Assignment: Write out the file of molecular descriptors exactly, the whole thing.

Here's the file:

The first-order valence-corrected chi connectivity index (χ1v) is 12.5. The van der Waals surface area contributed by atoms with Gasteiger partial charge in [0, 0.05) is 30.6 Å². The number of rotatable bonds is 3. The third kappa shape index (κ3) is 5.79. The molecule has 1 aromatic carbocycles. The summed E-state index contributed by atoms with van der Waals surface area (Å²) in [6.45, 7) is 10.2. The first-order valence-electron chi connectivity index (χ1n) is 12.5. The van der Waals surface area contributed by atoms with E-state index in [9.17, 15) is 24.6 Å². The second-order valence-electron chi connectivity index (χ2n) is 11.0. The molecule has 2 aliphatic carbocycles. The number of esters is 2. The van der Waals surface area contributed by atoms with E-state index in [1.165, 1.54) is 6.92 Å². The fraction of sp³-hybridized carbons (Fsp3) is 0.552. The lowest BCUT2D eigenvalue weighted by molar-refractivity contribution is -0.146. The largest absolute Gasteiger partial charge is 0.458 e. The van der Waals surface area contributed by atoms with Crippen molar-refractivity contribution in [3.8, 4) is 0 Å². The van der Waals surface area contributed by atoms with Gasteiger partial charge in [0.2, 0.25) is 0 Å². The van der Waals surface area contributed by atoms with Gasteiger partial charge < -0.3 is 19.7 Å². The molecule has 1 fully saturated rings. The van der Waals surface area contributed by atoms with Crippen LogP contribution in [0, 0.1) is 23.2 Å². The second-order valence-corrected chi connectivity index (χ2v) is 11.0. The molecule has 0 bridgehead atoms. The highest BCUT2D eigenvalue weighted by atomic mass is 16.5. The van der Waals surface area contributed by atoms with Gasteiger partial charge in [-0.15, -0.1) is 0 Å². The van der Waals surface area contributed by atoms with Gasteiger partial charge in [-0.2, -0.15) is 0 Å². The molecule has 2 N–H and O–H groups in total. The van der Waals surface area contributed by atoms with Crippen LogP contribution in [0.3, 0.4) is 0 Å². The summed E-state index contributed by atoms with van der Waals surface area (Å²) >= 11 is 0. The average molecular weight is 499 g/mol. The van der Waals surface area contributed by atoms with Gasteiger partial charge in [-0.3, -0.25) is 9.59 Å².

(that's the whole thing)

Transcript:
The first-order valence-corrected chi connectivity index (χ1v) is 12.5. The van der Waals surface area contributed by atoms with Gasteiger partial charge in [0, 0.05) is 30.6 Å². The number of rotatable bonds is 3. The third kappa shape index (κ3) is 5.79. The molecule has 1 aromatic carbocycles. The summed E-state index contributed by atoms with van der Waals surface area (Å²) in [6.45, 7) is 10.2. The first-order valence-electron chi connectivity index (χ1n) is 12.5. The van der Waals surface area contributed by atoms with E-state index in [9.17, 15) is 24.6 Å². The second-order valence-electron chi connectivity index (χ2n) is 11.0. The molecule has 2 aliphatic carbocycles. The number of esters is 2. The van der Waals surface area contributed by atoms with E-state index in [1.165, 1.54) is 6.92 Å². The fraction of sp³-hybridized carbons (Fsp3) is 0.552. The lowest BCUT2D eigenvalue weighted by molar-refractivity contribution is -0.146. The largest absolute Gasteiger partial charge is 0.458 e. The van der Waals surface area contributed by atoms with Crippen molar-refractivity contribution in [3.8, 4) is 0 Å². The van der Waals surface area contributed by atoms with Gasteiger partial charge in [0.2, 0.25) is 0 Å². The van der Waals surface area contributed by atoms with Gasteiger partial charge < -0.3 is 19.7 Å². The molecule has 1 fully saturated rings. The van der Waals surface area contributed by atoms with Crippen LogP contribution in [0, 0.1) is 23.2 Å². The second-order valence-corrected chi connectivity index (χ2v) is 11.0. The molecule has 0 bridgehead atoms. The highest BCUT2D eigenvalue weighted by atomic mass is 16.5. The van der Waals surface area contributed by atoms with Gasteiger partial charge in [-0.15, -0.1) is 0 Å². The van der Waals surface area contributed by atoms with Gasteiger partial charge in [-0.2, -0.15) is 0 Å². The molecule has 2 N–H and O–H groups in total. The van der Waals surface area contributed by atoms with Crippen LogP contribution in [0.3, 0.4) is 0 Å². The summed E-state index contributed by atoms with van der Waals surface area (Å²) >= 11 is 0. The average molecular weight is 499 g/mol. The van der Waals surface area contributed by atoms with Gasteiger partial charge in [-0.3, -0.25) is 9.59 Å².